Dynamite Dud


Original DuPont gunpowder wagon at Hagley Muse...

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Well, if you were afraid that anyone was going to break the stereotype of large corporations soullessly replying to emails with automated responses, or the stereotype about librarians not having a sense of humor… you may rest easy tonight, my friends.

Some of you (thankfully) found the Farming with Dynamite booklet as humorous as I did.  Some of you even enjoyed my webform submission to DuPont.  Apparently DuPont did not find my email the slightest bit amusing.  I didn’t get so much as the digital equivalent of a chuckle from the historical library where they referred me.  Neither of them seemed disturbed but it, either.

From: DuPont Inquiry Management Center <find.info@usa.dupont.com>
Date: Fri, Oct 28, 2011
Subject: DuPont Reply: Hagley Museum & Library
To: “world.and.lunar.domination@gmail.com” <world.and.lunar.domination@gmail.com>

In response to your inquiry: Hello,

I recently found your “Farming With Dynamite: A Few Hints to Farmers” handbook online, and found the concept quite interesting.  I hate shovels, and most power tools.  I’d like to plant some tomatoes and maybe a squash vine in the back yard next year… and think that this dynamite could come in handy!

For reference: http://www.fourmilab.ch/etexts/www/dupont/FarmingWithDynamite/Mimage01.html

Page 11 of your booklet said to write for the “Handbook of Explosives for Farmers, Planters, & Ranchers”.  I believe the book predates the used of zip codes, and wasn’t sure if snail mail would get to you at the provided “address”.  So, I decided to search online.  Plus.  I’m lazy.  I didn’t want to buy stamps, and get a cramp while writing a letter with a pen.  See where this dynamite thing may come in handy when planting a garden?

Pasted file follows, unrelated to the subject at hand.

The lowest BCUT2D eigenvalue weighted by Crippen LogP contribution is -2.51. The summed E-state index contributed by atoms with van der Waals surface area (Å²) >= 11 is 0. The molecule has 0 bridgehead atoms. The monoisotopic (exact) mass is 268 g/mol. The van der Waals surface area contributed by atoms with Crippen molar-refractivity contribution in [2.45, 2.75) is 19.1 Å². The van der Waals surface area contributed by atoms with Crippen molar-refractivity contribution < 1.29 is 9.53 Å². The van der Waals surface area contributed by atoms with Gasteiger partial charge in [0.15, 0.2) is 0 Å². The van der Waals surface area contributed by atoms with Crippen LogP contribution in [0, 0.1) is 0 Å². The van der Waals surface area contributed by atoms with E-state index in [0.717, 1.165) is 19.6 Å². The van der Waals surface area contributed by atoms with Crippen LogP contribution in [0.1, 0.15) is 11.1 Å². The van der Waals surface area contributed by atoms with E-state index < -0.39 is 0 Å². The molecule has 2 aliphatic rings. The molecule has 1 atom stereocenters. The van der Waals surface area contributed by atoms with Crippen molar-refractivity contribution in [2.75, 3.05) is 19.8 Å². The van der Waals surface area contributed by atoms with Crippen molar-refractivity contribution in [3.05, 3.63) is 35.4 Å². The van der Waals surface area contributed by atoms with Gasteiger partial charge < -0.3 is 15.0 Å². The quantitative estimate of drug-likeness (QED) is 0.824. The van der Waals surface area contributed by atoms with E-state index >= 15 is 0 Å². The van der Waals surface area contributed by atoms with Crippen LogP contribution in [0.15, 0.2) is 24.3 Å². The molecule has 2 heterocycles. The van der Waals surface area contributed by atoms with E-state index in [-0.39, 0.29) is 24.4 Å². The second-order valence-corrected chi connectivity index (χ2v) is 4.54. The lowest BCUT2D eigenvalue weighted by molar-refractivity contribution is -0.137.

Do you have a hand book of explosives for the casual gardener?  I can try scale down the big stuff if need be.  I’m sure my neighbors would appreciate some restraint.

What are your thoughts on using explosives to get rid of garden pests like rabbits, groundhogs, deer, and even (here in the city) rats?

At 56¢ average for stump removal in my area, I’m confident I can save time and money planting vegetables next year!  Maybe I can do some carrots and bell peppers too?

I see that “Farming With Dynamite” was printed in 1910, have  explosive farming techniques progressed much since then?  I would like some literature on the latest blasting technology.

Does the “Red Cross” dynamite mentioned in your book have anything to do with the Relief/Aid organization, or is it just an unfortunate similarity?  I hear 99¢ of each dollar donated goes to line the pockets of their CEO.  Ridiculous.

I look forward to your thoughts and advice, I appreciate that you have offered this information at no cost.  It shows that you are a company that cares about the common man!

Thanks for writing. The Hagley Museum & Library is home to all historical information related to the DuPont Company. For assistance, please contact the musuem directly:

Hagley Museum & Library
Eleutherian Mills – Hagley Foundation
Post Office Box 3630
Greenville, DE 19807
Phone: (302)658-2400
Website: http://www.hagley.lib.de.us/
Contact Info: http://www.hagley.lib.de.us/contact.html

We hope this will be of some assistance.

Regards,
DuPont Inquiry Management Center
Wilmington, Delaware USA
http://www.dupont.com/
800-441-7515
302-774-1000

So, I sent this on top of the forwarded response form Dupont.

From: Waldo Lunar <world.and.lunar.domination@gmail.com>
Date: Mon, Oct 31, 2011
Subject: Fwd: DuPont Reply: Hagley Museum & Library
To: info@hagley.org

Hello Esteemed Keepers of Information,